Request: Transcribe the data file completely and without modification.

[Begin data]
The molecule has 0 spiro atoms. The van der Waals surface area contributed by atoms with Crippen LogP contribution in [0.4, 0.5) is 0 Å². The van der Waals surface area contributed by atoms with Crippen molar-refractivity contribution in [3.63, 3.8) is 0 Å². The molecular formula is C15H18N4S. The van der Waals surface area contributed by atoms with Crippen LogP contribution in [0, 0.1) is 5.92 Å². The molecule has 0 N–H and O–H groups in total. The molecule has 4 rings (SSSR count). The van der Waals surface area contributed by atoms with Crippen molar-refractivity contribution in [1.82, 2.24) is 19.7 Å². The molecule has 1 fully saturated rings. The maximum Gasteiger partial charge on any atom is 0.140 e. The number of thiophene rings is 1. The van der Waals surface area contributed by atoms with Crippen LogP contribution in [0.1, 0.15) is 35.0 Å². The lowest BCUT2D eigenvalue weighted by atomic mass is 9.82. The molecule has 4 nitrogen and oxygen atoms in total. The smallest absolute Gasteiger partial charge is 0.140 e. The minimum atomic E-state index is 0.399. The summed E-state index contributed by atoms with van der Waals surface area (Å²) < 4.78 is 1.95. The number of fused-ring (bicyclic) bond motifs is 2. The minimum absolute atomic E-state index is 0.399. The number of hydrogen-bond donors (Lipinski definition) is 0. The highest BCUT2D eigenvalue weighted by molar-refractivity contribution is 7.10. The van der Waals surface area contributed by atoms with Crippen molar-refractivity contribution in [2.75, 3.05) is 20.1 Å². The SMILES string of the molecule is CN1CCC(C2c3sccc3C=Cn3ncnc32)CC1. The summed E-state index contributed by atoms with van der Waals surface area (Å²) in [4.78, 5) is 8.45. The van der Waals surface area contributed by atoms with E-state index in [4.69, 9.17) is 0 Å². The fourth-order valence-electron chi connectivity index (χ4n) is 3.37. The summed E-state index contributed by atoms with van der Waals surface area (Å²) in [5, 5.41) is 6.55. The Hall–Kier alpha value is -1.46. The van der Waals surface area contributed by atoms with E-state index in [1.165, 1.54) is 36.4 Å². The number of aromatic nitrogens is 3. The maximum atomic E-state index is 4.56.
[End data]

The molecule has 0 spiro atoms. The van der Waals surface area contributed by atoms with Crippen LogP contribution in [0.4, 0.5) is 0 Å². The van der Waals surface area contributed by atoms with Crippen molar-refractivity contribution in [3.63, 3.8) is 0 Å². The molecular formula is C15H18N4S. The van der Waals surface area contributed by atoms with Crippen LogP contribution in [0, 0.1) is 5.92 Å². The molecule has 0 N–H and O–H groups in total. The molecule has 4 rings (SSSR count). The van der Waals surface area contributed by atoms with Crippen molar-refractivity contribution in [1.82, 2.24) is 19.7 Å². The molecule has 1 fully saturated rings. The maximum Gasteiger partial charge on any atom is 0.140 e. The number of thiophene rings is 1. The van der Waals surface area contributed by atoms with Crippen LogP contribution in [0.1, 0.15) is 35.0 Å². The lowest BCUT2D eigenvalue weighted by atomic mass is 9.82. The molecule has 4 nitrogen and oxygen atoms in total. The smallest absolute Gasteiger partial charge is 0.140 e. The minimum atomic E-state index is 0.399. The summed E-state index contributed by atoms with van der Waals surface area (Å²) < 4.78 is 1.95. The number of fused-ring (bicyclic) bond motifs is 2. The minimum absolute atomic E-state index is 0.399. The number of hydrogen-bond donors (Lipinski definition) is 0. The highest BCUT2D eigenvalue weighted by molar-refractivity contribution is 7.10. The van der Waals surface area contributed by atoms with Crippen molar-refractivity contribution in [2.75, 3.05) is 20.1 Å². The SMILES string of the molecule is CN1CCC(C2c3sccc3C=Cn3ncnc32)CC1. The summed E-state index contributed by atoms with van der Waals surface area (Å²) in [4.78, 5) is 8.45. The van der Waals surface area contributed by atoms with E-state index in [4.69, 9.17) is 0 Å². The fourth-order valence-electron chi connectivity index (χ4n) is 3.37. The summed E-state index contributed by atoms with van der Waals surface area (Å²) in [5, 5.41) is 6.55. The Hall–Kier alpha value is -1.46. The van der Waals surface area contributed by atoms with E-state index in [1.165, 1.54) is 36.4 Å². The number of aromatic nitrogens is 3. The maximum atomic E-state index is 4.56.